The Only Sane Response to Change

The only sane response to change is to find the opportunity in it.

So much of what happens in my business - journalism - is people are now lamenting the change that is occurring.  Well there is not much you can do about it.  The only sane response to change is to find the opportunity in it.  So I tell students to look for that opportunity and sometimes you’re looking for vulnerability in legacy players.  Sometimes you’re looking for new opportunities that are brought on by technology.  


The other thing I think is important is that we’re just at the bare beginning of this momentous change.  I think we tend to think of the change we’re undergoing as happening at a very rapid pace, but I've come to wonder lately whether it’s in fact happening very slowly and we’re just at the very beginning of this change.  Elizabeth Eisenstein, who is a key scholar of Gutenberg said that it took 50 years for the book to take on its own form as a book.  If you look today at books, magazines and newspapers online or on tablets they’re still recognizable as books, magazines and newspapers.  We haven’t really reinvented things enough. 

So we just released some work at CUNY today about trying to map out new technology opportunities with journalism and Nick Decapolis a PhD we hired to do this really found a lot of areas of technology that really haven’t been explored much at all with journalism, so there are huge opportunities to go and look for them, not just try to recreate and preserve the old business models, but go ahead and disrupt and find the new opportunities.

In Their Own Words is recorded in Big Think's studio.

Image courtesy of Shutterstock

LinkedIn meets Tinder in this mindful networking app

Swipe right to make the connections that could change your career.

Getty Images
Sponsored
Swipe right. Match. Meet over coffee or set up a call.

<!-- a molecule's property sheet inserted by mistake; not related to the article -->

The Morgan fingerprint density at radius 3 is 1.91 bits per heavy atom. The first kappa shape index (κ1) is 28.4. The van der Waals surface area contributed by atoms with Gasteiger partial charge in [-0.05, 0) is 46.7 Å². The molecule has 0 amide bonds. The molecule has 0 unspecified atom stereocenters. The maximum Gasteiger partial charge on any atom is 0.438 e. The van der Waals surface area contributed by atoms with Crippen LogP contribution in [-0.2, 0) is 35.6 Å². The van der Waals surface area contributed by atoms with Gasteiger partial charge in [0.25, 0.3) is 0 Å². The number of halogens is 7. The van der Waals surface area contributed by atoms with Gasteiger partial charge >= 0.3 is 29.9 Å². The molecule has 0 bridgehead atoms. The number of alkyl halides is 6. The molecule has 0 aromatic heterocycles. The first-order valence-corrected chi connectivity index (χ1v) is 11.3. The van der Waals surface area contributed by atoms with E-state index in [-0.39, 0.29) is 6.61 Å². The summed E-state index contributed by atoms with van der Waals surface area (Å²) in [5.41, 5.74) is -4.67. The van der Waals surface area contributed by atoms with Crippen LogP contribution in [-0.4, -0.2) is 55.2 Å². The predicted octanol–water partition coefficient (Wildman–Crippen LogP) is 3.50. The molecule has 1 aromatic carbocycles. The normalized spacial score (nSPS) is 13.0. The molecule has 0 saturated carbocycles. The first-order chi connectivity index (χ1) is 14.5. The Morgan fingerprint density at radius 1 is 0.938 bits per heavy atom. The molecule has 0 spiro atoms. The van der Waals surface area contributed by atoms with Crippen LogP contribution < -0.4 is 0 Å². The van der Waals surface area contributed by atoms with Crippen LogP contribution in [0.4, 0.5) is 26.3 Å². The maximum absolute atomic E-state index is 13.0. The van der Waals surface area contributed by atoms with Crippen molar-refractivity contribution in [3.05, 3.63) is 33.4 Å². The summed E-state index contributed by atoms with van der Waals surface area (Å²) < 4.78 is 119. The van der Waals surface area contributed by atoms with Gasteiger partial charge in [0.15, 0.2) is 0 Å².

No, we aren't talking about Tinder. Introducing Shapr, a free app that helps people with synergistic professional goals and skill sets easily meet and collaborate.

Keep reading Show less

Radical theory says our universe sits on an inflating bubble in an extra dimension

Cosmologists propose a groundbreaking model of the universe using string theory.

Getty Images/Suvendu Giri
Surprising Science
  • A new paper uses string theory to propose a new model of the universe.
  • The researchers think our universe may be riding a bubble expanded by dark energy.
  • All matter in the universe may exist in strings that reach into another dimension.
Keep reading Show less

Your body’s full of stuff you no longer need. Here's a list.

Evolution doesn't clean up after itself very well.

Image source: Ernst Haeckel
Surprising Science
  • An evolutionary biologist got people swapping ideas about our lingering vestigia.
  • Basically, this is the stuff that served some evolutionary purpose at some point, but now is kind of, well, extra.
  • Here are the six traits that inaugurated the fun.
Keep reading Show less

Why I wear my life on my skin

For Damien Echols, tattoos are part of his existential armor.

Top Video Splash
  • In prison Damien Echols was known by his number SK931, not his name, and had his hair sheared off. Stripped of his identity, the only thing he had left was his skin.
  • This is why he began tattooing things that are meaningful to him — to carry a "suit of armor" made up the images of the people and things that have significance to him, from his friends to talismans.
  • Echols believes that all places are imbued with divinity: "If you interact with New York City as if there's an intelligence behind... then it will behave towards you the same way.".